The goal of our pilgrimage was the sacred well at which St. Seiriol, a Welsh 6-th century royal hermit once lived. Later the place became a local centre of worship, with two Celtic crosses; the crosses are still there, presently placed inside the later church building, though originally they would have stood in the open. In the twelfth century, the Celtic monastery became reorganised as a Norman Augustinian monastery. After the dissolution of the monasteries, the place into the hands of a local family, who built a dovecot and a deer park next to the priory and the church buildings. In the eighteenth century, some enthusiasts of the Celtic revival added a brick structure over the well at which side St. Seiriol would have lived. The Penmon priory is thus…

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Horseback Archery In Korea: A Traditional Sport.

Over the past couple of decades archery from the back of a horse has seen a revival as a sport and recreational activity. Countries all around the world, both those with and without a tradit…

Source: Horseback Archery In Korea: A Traditional Sport.

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Hillforts in Latvia

Today is the ‘Birthday of Latvia’, as my little son proudly announced to me coming from the kindergarten. Moreover, I was putting some spit and polish on my article about medieval castles in Latvia, so I found a collection of maps listing Latvian hillforts particularly useful.

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Medieval Welsh Horses Had Weird Names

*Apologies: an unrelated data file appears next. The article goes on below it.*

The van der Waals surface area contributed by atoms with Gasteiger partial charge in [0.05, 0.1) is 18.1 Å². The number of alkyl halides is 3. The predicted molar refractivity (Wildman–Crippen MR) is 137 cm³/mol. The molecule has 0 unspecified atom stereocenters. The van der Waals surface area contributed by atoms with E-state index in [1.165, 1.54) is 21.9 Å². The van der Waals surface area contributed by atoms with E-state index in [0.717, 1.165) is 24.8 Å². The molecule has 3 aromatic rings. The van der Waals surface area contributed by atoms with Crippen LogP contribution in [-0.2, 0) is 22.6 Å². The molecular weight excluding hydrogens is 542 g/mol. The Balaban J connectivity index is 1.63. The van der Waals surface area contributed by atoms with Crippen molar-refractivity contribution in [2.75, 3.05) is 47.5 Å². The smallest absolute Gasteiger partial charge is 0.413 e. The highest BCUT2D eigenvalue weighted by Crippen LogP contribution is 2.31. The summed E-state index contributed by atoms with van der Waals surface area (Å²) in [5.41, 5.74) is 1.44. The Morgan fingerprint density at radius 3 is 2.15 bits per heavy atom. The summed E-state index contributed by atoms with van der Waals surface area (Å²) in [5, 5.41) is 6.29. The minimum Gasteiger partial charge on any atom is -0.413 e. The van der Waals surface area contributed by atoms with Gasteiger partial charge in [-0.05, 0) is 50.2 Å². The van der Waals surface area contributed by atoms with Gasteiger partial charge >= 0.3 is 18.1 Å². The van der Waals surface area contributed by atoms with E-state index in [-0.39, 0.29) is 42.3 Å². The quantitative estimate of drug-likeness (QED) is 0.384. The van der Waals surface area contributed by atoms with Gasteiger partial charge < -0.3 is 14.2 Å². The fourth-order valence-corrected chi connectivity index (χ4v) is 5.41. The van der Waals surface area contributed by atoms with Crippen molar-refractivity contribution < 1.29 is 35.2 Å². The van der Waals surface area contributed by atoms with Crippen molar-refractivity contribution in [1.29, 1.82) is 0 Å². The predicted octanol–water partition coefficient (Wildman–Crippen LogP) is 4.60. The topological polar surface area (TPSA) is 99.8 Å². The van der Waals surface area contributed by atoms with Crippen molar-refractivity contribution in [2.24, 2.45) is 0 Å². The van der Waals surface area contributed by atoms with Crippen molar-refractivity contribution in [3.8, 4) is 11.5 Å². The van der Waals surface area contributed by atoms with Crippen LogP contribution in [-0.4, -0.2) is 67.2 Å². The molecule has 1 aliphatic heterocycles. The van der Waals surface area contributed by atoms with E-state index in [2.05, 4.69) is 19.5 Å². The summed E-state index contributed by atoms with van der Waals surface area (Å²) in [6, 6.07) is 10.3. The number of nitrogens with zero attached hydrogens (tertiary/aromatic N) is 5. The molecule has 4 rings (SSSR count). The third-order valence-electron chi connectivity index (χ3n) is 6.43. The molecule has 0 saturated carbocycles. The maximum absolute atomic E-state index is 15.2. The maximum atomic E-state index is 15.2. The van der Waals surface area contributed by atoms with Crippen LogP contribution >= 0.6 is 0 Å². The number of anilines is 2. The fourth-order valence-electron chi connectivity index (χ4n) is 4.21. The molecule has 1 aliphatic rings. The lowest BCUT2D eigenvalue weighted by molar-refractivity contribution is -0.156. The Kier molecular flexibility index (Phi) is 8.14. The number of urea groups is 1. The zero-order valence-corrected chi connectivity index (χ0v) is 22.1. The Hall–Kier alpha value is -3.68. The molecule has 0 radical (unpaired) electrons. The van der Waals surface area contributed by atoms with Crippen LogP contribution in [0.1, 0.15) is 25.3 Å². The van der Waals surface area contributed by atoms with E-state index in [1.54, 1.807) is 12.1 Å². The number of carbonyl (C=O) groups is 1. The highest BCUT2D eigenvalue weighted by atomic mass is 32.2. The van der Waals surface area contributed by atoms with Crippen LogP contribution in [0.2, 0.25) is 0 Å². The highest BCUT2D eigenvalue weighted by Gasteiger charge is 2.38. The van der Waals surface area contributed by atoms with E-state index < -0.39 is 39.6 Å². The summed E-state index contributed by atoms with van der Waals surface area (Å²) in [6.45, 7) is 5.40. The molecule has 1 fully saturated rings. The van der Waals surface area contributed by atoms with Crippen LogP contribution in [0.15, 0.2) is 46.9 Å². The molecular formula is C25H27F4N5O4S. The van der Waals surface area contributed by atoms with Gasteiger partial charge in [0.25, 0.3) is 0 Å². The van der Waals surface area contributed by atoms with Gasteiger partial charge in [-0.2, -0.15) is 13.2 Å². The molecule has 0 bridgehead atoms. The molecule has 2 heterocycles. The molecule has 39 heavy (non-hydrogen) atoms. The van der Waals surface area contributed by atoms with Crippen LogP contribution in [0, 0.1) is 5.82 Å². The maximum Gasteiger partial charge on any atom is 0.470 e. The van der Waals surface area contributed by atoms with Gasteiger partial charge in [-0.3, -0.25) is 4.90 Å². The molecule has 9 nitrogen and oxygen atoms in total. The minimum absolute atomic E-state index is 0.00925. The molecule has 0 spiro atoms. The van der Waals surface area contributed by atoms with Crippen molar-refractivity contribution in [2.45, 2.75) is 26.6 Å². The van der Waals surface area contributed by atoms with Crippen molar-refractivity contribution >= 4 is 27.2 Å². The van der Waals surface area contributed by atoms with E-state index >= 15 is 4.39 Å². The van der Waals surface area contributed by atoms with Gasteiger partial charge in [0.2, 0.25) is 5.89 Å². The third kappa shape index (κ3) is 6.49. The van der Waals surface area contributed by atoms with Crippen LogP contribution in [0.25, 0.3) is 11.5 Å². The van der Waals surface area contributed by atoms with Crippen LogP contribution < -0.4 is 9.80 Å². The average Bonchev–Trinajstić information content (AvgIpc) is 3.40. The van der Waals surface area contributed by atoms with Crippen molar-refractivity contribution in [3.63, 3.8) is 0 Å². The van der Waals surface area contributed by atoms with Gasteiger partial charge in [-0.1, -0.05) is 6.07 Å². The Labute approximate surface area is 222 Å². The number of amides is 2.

While preparing my article on the early editions of the Welsh Arthurian material, I came across a passage from Loth’s French translation of the Welsh triads. And the first triads were, who would guess it, about horses.

Here they are, Horse triads from the Black Book of Caermarthen:

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Medieval Horses Love Water!

November has come, with its dull winter days, the first snow and cold, wet horses. Apparently, it was no problem in the fifteenth-century France, where the calendar page from the spectacular Bedford Hours show a horse splashing in a fountain:


Perseus and Pegasus, the Bedford Hours

Calendar page for November from the Bedford Hours, France (Paris), c. 1410–1430, Add MS 18850, f. 11r


All right, that’s Perseus and Pegasus, so they are supposed to be there. Still, to me, the picture looks very realistic, minus the wings, which appear very haphazardly slapped upon the white horse, anyway. Maybe the knight is going for a dress-up party? It’s Halloween, after all…

Still, I wonder whether they would be splashing in the water in November – might be a bit too cold for this kind of fun. I am not sure the knight looks very keen on it, nd even the horse seems slightly hesitant, probing the water with its hoof.

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What did medieval people know about Hungary?

What do the Old Norse sagas, the chronicle narrative of Jean Froissart and the Old Serbian annals have in common? How about the Dominican collection of pious exempla by Jacobus de Cessolis, Liber de moribus? Well, to give you yet another clue, think of the late French Arthurian romance of Melyador and the anonymous fifteenth-century Middle English metrical romance Capystranus. Still no nearer to the answer? Hungary and the Hungarians! Surprising as it may sound, Hungary makes a frequent and variegated appearance in a variety of medieval narrative sources across Europe, from Iceland to Italy, not to mention Germany, France, England and such close neighbours as Poland and Serbia.